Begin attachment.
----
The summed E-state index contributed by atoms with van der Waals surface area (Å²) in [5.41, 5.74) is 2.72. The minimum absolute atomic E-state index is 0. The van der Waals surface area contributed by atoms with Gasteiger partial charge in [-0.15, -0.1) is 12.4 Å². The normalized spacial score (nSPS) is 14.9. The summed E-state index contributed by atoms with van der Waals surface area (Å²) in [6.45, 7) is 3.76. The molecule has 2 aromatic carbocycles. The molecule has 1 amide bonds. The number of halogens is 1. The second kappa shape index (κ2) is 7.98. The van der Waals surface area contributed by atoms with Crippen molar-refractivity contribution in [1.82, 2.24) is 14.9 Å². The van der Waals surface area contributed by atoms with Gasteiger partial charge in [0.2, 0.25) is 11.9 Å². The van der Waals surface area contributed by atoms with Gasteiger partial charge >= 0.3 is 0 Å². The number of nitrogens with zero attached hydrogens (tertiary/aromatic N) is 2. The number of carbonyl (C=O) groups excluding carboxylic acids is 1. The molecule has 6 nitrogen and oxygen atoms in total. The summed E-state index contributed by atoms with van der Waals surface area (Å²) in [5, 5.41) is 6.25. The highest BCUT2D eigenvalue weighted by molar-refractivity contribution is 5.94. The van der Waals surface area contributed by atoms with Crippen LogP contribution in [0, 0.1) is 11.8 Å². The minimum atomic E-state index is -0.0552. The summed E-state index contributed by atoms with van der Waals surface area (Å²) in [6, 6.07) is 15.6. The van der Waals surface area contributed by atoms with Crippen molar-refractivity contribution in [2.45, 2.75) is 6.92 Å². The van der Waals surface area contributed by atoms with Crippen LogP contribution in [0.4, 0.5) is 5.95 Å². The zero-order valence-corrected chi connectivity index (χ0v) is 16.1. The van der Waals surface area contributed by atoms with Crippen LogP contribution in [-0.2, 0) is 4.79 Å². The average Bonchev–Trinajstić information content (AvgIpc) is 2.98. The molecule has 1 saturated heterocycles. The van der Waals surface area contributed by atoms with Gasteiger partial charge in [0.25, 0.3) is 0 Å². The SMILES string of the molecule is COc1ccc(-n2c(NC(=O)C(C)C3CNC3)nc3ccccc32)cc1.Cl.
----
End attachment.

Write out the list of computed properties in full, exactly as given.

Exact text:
The summed E-state index contributed by atoms with van der Waals surface area (Å²) in [5.41, 5.74) is 2.72. The minimum absolute atomic E-state index is 0. The van der Waals surface area contributed by atoms with Gasteiger partial charge in [-0.15, -0.1) is 12.4 Å². The normalized spacial score (nSPS) is 14.9. The summed E-state index contributed by atoms with van der Waals surface area (Å²) in [6.45, 7) is 3.76. The molecule has 2 aromatic carbocycles. The molecule has 1 amide bonds. The number of halogens is 1. The second kappa shape index (κ2) is 7.98. The van der Waals surface area contributed by atoms with Crippen molar-refractivity contribution in [1.82, 2.24) is 14.9 Å². The van der Waals surface area contributed by atoms with Gasteiger partial charge in [0.2, 0.25) is 11.9 Å². The van der Waals surface area contributed by atoms with Gasteiger partial charge >= 0.3 is 0 Å². The number of nitrogens with zero attached hydrogens (tertiary/aromatic N) is 2. The number of carbonyl (C=O) groups excluding carboxylic acids is 1. The molecule has 6 nitrogen and oxygen atoms in total. The summed E-state index contributed by atoms with van der Waals surface area (Å²) in [5, 5.41) is 6.25. The highest BCUT2D eigenvalue weighted by molar-refractivity contribution is 5.94. The van der Waals surface area contributed by atoms with Crippen LogP contribution in [0, 0.1) is 11.8 Å². The minimum atomic E-state index is -0.0552. The summed E-state index contributed by atoms with van der Waals surface area (Å²) in [6, 6.07) is 15.6. The van der Waals surface area contributed by atoms with Crippen molar-refractivity contribution in [2.45, 2.75) is 6.92 Å². The van der Waals surface area contributed by atoms with Crippen LogP contribution in [0.4, 0.5) is 5.95 Å². The zero-order valence-corrected chi connectivity index (χ0v) is 16.1. The van der Waals surface area contributed by atoms with Crippen LogP contribution in [-0.2, 0) is 4.79 Å². The average Bonchev–Trinajstić information content (AvgIpc) is 2.98. The molecule has 1 saturated heterocycles. The van der Waals surface area contributed by atoms with Gasteiger partial charge in [0.25, 0.3) is 0 Å². The SMILES string of the molecule is COc1ccc(-n2c(NC(=O)C(C)C3CNC3)nc3ccccc32)cc1.Cl.